For at least the last 30 years, no country has met the basic needs of its residents at a globally sustainable level of resource use. How does your country compare with others on achieving the goal of a safe and just future for all? How many social goals does it achieve? How many planetary boundaries does it transgress?
Countries have been transgressing planetary boundaries faster than they have been meeting the basic needs of their residents. Explore the progress of nearly 150 countries over time using interactive charts and doughnut plots from our recent 2021 study, The Social Shortfall and Ecological Overshoot of Nations, published in Nature Sustainability (available to read open-access here, and summarised in Our Blog).
Click or tap on the images above to see the unsustainable pathways that countries have followed from 1992 to 2015, or dig deeper into individual country trends to see how environmental and social performance have changed over time with respect to the Doughnut of social and planetary boundaries.
“The metrics that will help humanity to thrive in the 21st century are only just beginning to be created. This website – and the rich analysis that underpins it – is an incredibly valuable contribution to making that happen, presented in a way that makes its findings widely accessible. If you want to explore the urgent challenges and opportunities of economic transformation – nation by nation – then dive in.”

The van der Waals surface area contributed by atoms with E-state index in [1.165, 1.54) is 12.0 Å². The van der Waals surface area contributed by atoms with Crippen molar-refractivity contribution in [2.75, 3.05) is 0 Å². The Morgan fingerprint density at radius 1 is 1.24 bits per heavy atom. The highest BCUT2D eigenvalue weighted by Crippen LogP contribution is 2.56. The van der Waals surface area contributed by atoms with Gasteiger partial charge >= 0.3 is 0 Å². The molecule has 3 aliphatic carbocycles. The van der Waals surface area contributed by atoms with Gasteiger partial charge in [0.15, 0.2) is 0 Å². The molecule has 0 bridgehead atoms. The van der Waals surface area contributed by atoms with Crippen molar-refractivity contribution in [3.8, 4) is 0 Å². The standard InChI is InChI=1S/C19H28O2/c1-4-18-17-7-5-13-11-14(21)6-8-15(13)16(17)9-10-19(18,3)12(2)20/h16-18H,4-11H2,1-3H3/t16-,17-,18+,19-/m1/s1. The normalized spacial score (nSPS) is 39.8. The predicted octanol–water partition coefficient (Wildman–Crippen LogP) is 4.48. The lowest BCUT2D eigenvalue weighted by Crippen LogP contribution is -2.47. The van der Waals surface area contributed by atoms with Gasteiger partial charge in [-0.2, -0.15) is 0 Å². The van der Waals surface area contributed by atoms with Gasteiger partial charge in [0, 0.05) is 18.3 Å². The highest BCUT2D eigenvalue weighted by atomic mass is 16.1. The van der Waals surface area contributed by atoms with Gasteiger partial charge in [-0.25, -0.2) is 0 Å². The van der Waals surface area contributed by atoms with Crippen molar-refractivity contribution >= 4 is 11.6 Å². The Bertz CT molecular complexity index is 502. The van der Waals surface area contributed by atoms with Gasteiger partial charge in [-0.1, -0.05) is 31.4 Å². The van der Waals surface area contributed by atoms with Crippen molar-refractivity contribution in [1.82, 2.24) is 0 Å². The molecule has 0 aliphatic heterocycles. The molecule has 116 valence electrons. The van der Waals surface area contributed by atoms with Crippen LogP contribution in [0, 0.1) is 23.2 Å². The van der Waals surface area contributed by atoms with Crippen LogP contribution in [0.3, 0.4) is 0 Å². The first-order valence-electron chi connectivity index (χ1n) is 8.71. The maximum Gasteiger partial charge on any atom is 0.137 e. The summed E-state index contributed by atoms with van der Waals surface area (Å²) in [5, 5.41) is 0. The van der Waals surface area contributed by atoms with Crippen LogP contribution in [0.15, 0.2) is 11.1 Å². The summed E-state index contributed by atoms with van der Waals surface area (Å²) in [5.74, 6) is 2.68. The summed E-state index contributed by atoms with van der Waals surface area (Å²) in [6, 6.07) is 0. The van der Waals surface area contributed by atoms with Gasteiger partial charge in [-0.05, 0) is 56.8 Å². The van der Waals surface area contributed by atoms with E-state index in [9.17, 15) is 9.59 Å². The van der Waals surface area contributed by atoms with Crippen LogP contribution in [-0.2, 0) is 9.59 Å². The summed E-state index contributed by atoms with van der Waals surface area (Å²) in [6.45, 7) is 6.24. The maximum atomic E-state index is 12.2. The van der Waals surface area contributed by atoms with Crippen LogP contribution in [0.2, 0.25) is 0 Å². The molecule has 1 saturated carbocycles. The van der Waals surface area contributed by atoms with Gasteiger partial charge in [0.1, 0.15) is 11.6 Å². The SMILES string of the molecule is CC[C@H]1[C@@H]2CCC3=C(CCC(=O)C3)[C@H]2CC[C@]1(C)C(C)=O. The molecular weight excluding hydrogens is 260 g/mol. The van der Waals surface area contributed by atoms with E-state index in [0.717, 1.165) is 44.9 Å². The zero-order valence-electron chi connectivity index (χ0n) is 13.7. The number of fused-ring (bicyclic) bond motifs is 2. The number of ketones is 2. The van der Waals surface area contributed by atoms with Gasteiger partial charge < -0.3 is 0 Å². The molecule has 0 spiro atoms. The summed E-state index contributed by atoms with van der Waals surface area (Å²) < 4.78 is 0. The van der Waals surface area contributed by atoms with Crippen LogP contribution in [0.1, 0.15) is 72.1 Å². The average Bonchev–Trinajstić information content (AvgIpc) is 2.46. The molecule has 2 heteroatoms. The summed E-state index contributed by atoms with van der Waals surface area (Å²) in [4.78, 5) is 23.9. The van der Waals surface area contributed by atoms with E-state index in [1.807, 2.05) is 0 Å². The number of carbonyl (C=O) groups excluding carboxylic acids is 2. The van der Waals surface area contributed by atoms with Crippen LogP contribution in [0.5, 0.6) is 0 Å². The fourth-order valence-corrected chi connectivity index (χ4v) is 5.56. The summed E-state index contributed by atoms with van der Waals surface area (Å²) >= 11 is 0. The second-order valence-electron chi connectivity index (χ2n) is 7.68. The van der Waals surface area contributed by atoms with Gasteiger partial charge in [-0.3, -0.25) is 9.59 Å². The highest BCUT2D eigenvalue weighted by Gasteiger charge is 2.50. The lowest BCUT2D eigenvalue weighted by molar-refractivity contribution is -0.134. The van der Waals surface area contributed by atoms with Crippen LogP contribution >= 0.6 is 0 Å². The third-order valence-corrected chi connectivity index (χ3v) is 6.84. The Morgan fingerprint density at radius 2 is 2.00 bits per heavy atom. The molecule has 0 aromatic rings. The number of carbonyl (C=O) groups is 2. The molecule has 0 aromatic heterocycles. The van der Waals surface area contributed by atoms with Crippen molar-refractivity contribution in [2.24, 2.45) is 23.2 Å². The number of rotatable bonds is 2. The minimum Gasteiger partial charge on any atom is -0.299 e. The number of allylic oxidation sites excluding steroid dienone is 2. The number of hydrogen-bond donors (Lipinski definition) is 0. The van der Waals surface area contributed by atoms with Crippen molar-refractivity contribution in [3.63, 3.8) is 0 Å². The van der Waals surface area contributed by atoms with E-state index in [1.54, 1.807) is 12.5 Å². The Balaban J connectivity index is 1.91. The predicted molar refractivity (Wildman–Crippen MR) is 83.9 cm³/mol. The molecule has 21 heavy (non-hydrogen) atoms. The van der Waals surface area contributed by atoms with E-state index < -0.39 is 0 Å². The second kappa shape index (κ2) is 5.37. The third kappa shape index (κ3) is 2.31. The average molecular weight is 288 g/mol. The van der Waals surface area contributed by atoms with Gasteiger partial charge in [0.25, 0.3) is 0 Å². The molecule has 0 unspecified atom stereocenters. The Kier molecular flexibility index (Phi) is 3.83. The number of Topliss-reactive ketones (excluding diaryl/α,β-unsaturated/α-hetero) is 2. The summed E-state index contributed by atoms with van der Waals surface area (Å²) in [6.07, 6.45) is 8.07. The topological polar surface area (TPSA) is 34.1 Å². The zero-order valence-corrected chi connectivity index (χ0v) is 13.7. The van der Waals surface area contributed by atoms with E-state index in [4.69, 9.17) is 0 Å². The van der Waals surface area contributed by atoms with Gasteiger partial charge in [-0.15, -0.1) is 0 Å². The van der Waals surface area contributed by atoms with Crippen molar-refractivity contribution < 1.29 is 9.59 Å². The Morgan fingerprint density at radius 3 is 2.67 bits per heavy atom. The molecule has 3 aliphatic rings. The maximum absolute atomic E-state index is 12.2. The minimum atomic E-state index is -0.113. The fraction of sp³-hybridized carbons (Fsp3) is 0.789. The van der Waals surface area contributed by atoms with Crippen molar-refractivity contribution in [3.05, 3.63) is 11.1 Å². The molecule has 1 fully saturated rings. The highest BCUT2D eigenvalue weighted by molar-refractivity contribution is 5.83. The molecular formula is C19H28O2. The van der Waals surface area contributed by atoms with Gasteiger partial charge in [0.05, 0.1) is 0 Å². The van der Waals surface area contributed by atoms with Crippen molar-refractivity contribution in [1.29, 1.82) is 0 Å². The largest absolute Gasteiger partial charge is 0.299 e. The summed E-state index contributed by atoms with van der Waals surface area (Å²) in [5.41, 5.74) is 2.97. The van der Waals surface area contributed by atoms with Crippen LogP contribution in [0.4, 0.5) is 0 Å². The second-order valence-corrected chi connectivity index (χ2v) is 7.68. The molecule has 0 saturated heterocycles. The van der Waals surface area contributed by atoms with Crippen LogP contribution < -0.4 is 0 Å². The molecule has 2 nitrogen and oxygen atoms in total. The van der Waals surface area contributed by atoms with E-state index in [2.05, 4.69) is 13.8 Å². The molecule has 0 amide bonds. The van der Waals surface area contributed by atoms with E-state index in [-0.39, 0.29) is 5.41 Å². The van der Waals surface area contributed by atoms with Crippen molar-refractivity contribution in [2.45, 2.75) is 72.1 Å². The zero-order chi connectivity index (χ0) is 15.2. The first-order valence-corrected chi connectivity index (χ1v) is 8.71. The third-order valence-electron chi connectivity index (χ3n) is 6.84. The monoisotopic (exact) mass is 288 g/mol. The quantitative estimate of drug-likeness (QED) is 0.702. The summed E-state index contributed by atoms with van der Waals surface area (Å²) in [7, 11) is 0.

— Kate Raworth, author of Doughnut Economics: 7 Ways To Think Like A 21st Century Economist
No country currently meets the basic needs of its residents at a globally sustainable level of resource use. Explore and compare national snapshots of the resource use associated with meeting people’s basic needs in over 150 countries, using data from our 2018 study, A Good Life For All Within Planetary Boundaries, published in Nature Sustainability (and summarised in The Conversation).
Follow the links below to see the challenge that humanity faces, and select individual countries to compare their performance relative to the Doughnut of social and planetary boundaries. Check out a world map with our results, or explore relationships between variables to see what different thresholds for a good life would mean for sustainability.
You can also Download Data from both studies – if you want to dig deeper or do your own analysis – or explore Related Research, including national responsibility for ecological breakdown, how economic growth affects well-being, some proposals for a doughnut-shaped recovery from the COVID-19 pandemic, and other useful resources from our partners and collaborators.
See the About page for details of who we are, and to learn more about the Doughnut of social and planetary boundaries.